Maxine Eilander; Seattle Baroque
Orchestra; Stephen Stubbs
ATMA ACD2 2541
“Handel’s Harp” celebrates good fortune - Handel not only enjoyed patronage from the Duke of Chandos but the Duke also employed the talented Welsh harpist William Powell. Handel featured the harp throughout his mature career of 30 years, whether in sacred, concerto or operatic contexts. Quite a challenge for soloist Maxine Eilander.
In fact, Miss Eilander both accompanies soprano Cyndia Sieden in spirited fashion and treats us to the full range of the solo harp. She plays the slow, thoughtful Symphony from Saul, a piece which reminds us how fortunate we are when we hear music for the classical harp.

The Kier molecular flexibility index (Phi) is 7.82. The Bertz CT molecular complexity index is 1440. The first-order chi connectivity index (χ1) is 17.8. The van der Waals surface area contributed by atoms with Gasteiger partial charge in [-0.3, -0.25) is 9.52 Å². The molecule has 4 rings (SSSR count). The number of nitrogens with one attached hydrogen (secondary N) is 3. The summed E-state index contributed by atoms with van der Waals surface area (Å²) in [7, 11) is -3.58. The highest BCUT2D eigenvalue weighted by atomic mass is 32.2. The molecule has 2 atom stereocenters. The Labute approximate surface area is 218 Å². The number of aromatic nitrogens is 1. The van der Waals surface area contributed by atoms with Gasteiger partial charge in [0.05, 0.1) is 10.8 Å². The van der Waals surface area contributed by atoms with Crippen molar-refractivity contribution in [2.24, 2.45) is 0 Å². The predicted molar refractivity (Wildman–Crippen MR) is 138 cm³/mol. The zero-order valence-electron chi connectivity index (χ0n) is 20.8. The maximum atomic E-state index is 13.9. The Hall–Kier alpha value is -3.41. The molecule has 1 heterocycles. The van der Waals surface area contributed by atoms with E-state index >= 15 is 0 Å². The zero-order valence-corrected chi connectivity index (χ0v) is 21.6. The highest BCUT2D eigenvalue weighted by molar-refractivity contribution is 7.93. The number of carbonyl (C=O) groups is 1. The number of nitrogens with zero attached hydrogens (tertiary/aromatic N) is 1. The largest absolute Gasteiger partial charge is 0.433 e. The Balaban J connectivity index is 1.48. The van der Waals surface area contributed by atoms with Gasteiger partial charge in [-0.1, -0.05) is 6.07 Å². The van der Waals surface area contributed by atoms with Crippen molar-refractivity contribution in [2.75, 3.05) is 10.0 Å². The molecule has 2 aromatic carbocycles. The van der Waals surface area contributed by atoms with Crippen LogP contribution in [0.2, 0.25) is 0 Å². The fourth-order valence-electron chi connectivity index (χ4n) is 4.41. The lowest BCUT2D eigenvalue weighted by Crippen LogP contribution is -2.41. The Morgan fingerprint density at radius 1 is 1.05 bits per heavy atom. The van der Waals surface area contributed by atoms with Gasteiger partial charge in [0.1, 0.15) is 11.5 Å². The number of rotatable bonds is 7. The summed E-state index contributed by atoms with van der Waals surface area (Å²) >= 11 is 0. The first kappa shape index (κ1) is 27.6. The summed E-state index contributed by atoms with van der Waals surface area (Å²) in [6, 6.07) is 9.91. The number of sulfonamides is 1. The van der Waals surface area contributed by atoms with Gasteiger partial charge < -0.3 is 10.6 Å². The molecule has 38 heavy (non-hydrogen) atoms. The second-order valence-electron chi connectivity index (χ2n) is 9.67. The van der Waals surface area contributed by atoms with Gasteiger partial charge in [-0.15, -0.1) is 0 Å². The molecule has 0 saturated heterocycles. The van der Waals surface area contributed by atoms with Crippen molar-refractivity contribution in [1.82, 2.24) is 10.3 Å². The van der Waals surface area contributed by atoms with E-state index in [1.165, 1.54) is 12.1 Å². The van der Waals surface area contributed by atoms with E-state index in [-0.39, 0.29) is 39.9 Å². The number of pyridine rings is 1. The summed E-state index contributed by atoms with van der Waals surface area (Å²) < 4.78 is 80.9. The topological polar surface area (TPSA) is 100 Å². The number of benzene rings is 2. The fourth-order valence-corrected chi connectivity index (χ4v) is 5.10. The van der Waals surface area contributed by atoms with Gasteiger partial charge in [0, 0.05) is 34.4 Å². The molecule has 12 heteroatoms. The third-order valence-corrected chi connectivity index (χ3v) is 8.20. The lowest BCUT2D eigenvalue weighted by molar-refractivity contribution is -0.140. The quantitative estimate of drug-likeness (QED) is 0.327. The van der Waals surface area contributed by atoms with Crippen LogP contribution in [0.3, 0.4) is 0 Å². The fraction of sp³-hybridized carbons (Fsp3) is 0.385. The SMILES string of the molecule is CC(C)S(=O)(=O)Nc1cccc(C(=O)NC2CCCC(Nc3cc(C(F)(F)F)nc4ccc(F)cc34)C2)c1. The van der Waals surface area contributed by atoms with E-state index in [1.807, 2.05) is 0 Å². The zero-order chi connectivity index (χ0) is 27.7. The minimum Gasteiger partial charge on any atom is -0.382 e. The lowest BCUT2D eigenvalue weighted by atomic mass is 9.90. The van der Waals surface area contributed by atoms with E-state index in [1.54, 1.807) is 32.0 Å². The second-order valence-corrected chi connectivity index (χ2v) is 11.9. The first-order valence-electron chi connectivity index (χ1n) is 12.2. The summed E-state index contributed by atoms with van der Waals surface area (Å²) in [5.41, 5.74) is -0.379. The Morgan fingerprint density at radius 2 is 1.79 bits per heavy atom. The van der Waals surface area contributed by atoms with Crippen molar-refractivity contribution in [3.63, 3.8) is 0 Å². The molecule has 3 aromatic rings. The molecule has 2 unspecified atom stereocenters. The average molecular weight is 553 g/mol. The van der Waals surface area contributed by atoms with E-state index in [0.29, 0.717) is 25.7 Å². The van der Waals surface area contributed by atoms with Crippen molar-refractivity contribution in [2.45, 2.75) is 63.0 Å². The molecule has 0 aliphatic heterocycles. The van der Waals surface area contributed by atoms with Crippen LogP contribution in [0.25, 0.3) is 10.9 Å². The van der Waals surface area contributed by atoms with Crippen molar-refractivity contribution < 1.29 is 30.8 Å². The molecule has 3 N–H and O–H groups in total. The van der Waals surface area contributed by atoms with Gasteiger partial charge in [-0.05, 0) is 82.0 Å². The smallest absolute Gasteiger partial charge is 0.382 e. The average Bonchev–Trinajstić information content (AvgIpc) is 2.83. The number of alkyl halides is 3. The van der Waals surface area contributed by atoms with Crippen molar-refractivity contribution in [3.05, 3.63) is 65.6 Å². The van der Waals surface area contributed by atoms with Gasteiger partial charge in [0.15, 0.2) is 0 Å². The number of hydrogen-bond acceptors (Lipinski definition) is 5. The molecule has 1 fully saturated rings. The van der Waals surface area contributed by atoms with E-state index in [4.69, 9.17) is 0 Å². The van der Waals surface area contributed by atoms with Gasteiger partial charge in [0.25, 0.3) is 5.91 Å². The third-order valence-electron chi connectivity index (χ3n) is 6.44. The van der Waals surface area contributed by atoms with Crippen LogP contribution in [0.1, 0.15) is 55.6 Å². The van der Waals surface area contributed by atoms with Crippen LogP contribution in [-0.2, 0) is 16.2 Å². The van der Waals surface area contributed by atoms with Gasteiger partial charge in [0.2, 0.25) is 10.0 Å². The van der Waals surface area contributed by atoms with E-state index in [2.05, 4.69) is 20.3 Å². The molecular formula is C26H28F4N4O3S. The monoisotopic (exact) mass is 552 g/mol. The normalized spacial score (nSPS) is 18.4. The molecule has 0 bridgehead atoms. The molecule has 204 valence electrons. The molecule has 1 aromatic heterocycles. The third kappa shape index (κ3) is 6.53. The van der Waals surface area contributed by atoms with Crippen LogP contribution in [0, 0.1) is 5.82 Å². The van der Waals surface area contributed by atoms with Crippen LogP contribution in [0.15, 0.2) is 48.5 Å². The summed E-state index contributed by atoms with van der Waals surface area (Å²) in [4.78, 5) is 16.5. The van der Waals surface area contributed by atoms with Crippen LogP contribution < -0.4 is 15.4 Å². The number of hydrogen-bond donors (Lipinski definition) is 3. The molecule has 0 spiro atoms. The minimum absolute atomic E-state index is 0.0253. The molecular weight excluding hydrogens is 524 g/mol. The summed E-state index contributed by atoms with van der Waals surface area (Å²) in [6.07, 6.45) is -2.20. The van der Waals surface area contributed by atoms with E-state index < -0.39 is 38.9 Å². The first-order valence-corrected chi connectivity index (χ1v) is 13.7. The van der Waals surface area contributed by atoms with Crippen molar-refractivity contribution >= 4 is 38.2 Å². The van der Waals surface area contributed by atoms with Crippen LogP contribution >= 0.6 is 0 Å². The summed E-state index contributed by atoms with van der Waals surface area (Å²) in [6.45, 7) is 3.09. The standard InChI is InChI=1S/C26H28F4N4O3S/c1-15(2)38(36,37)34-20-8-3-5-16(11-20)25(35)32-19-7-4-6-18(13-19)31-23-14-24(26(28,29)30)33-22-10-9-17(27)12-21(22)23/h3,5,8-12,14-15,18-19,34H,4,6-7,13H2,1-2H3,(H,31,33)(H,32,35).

We are again treated to almost celestial music for solo harp in Lascia ch’io pianga from Rinaldo. This is where the orchestra’s conductor Stephen Stubbs makes his presence felt. As his notes make clear, he has arranged his own version of this piece for harp because many of Handel’s opera songs were adapted by harpists and Stubbs feels that this lost art of the harpist deserves commemoration.
One almost feels that Handel was testing both harp and harpist. Handel’s harpists had to play alongside soprano voice, strings (including pizzicato), recorders, oboe, harp, viola da gamba, theorbo, bassoon, cello, flute, and mandolin. All that within the mere eight compositions presented here. Anyway, the impression should not be given that Handel’s music for harp was all austere. His Concerto in F is sprightly, fast and lively. Round off the recording with the last piece, “Hark, hark, he strikes the golden lyre” from Alexander Balus, and appreciate Handel’s good fortune.